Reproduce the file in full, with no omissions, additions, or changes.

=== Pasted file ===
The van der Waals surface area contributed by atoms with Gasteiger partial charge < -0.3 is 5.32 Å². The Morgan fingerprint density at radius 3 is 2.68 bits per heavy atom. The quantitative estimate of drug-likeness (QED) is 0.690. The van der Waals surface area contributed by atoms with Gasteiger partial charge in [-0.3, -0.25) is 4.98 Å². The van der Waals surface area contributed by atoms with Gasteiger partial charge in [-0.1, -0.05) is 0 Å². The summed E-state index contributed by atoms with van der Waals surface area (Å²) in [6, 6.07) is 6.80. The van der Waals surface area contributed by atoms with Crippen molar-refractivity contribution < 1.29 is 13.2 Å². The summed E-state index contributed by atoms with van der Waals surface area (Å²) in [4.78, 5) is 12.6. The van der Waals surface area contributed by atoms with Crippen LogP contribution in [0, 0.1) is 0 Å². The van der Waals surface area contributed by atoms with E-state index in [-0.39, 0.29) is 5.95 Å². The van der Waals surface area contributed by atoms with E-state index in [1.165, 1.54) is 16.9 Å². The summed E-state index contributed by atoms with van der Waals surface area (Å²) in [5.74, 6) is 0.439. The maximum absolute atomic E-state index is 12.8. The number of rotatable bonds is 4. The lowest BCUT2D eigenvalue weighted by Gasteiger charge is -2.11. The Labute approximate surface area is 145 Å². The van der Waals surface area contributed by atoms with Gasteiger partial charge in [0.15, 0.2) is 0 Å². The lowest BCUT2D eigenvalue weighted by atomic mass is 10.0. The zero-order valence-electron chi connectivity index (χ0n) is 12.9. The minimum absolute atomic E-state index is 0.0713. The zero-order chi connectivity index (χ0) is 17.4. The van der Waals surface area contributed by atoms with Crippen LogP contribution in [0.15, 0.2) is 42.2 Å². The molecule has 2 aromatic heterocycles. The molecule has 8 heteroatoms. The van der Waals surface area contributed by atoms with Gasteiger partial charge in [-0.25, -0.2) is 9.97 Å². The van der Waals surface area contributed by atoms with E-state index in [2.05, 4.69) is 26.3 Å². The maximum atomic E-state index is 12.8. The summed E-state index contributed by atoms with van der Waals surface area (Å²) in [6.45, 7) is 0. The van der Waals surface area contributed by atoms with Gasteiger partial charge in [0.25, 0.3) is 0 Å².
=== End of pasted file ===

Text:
The van der Waals surface area contributed by atoms with Gasteiger partial charge < -0.3 is 5.32 Å². The Morgan fingerprint density at radius 3 is 2.68 bits per heavy atom. The quantitative estimate of drug-likeness (QED) is 0.690. The van der Waals surface area contributed by atoms with Gasteiger partial charge in [-0.3, -0.25) is 4.98 Å². The van der Waals surface area contributed by atoms with Gasteiger partial charge in [-0.1, -0.05) is 0 Å². The summed E-state index contributed by atoms with van der Waals surface area (Å²) in [6, 6.07) is 6.80. The van der Waals surface area contributed by atoms with Crippen molar-refractivity contribution < 1.29 is 13.2 Å². The summed E-state index contributed by atoms with van der Waals surface area (Å²) in [4.78, 5) is 12.6. The van der Waals surface area contributed by atoms with Crippen LogP contribution in [0, 0.1) is 0 Å². The van der Waals surface area contributed by atoms with E-state index in [-0.39, 0.29) is 5.95 Å². The van der Waals surface area contributed by atoms with E-state index in [1.165, 1.54) is 16.9 Å². The summed E-state index contributed by atoms with van der Waals surface area (Å²) in [5.74, 6) is 0.439. The maximum absolute atomic E-state index is 12.8. The number of rotatable bonds is 4. The lowest BCUT2D eigenvalue weighted by Gasteiger charge is -2.11. The Labute approximate surface area is 145 Å². The van der Waals surface area contributed by atoms with Gasteiger partial charge in [0.15, 0.2) is 0 Å². The lowest BCUT2D eigenvalue weighted by atomic mass is 10.0. The zero-order valence-electron chi connectivity index (χ0n) is 12.9. The minimum absolute atomic E-state index is 0.0713. The zero-order chi connectivity index (χ0) is 17.4. The van der Waals surface area contributed by atoms with Crippen LogP contribution in [0.15, 0.2) is 42.2 Å². The molecule has 2 aromatic heterocycles. The molecule has 8 heteroatoms. The van der Waals surface area contributed by atoms with Gasteiger partial charge in [-0.25, -0.2) is 9.97 Å². The van der Waals surface area contributed by atoms with E-state index in [2.05, 4.69) is 26.3 Å². The maximum atomic E-state index is 12.8. The summed E-state index contributed by atoms with van der Waals surface area (Å²) in [6.45, 7) is 0. The van der Waals surface area contributed by atoms with Gasteiger partial charge in [0.25, 0.3) is 0 Å².